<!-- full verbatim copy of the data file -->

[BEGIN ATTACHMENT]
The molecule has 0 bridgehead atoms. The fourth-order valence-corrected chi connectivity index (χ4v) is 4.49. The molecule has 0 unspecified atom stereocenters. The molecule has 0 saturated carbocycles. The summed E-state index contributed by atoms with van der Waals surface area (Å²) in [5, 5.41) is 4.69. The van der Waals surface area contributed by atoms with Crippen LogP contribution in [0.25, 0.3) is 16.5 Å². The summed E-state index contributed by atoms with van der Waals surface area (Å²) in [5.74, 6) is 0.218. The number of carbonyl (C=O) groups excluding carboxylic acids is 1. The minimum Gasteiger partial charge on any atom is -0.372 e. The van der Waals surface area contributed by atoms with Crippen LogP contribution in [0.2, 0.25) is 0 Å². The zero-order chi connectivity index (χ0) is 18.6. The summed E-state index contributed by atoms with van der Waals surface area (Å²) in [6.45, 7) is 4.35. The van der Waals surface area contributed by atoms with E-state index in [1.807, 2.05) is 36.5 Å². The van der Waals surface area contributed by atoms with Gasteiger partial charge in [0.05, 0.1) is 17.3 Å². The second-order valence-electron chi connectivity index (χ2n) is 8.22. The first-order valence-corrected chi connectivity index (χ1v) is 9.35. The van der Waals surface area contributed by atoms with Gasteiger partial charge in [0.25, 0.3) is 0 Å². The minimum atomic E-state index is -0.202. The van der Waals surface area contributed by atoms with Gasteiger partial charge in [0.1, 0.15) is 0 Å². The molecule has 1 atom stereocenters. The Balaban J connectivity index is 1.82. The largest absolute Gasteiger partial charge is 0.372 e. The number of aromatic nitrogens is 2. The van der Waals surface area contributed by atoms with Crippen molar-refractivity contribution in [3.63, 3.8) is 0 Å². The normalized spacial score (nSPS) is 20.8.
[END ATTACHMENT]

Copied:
The molecule has 0 bridgehead atoms. The fourth-order valence-corrected chi connectivity index (χ4v) is 4.49. The molecule has 0 unspecified atom stereocenters. The molecule has 0 saturated carbocycles. The summed E-state index contributed by atoms with van der Waals surface area (Å²) in [5, 5.41) is 4.69. The van der Waals surface area contributed by atoms with Crippen LogP contribution in [0.25, 0.3) is 16.5 Å². The summed E-state index contributed by atoms with van der Waals surface area (Å²) in [5.74, 6) is 0.218. The number of carbonyl (C=O) groups excluding carboxylic acids is 1. The minimum Gasteiger partial charge on any atom is -0.372 e. The van der Waals surface area contributed by atoms with Crippen LogP contribution in [0.2, 0.25) is 0 Å². The zero-order chi connectivity index (χ0) is 18.6. The summed E-state index contributed by atoms with van der Waals surface area (Å²) in [6.45, 7) is 4.35. The van der Waals surface area contributed by atoms with E-state index in [1.807, 2.05) is 36.5 Å². The van der Waals surface area contributed by atoms with Gasteiger partial charge in [0.05, 0.1) is 17.3 Å². The second-order valence-electron chi connectivity index (χ2n) is 8.22. The first-order valence-corrected chi connectivity index (χ1v) is 9.35. The van der Waals surface area contributed by atoms with Gasteiger partial charge in [0.25, 0.3) is 0 Å². The minimum atomic E-state index is -0.202. The van der Waals surface area contributed by atoms with Gasteiger partial charge in [0.1, 0.15) is 0 Å². The molecule has 1 atom stereocenters. The Balaban J connectivity index is 1.82. The largest absolute Gasteiger partial charge is 0.372 e. The number of aromatic nitrogens is 2. The van der Waals surface area contributed by atoms with Crippen molar-refractivity contribution in [3.63, 3.8) is 0 Å². The normalized spacial score (nSPS) is 20.8.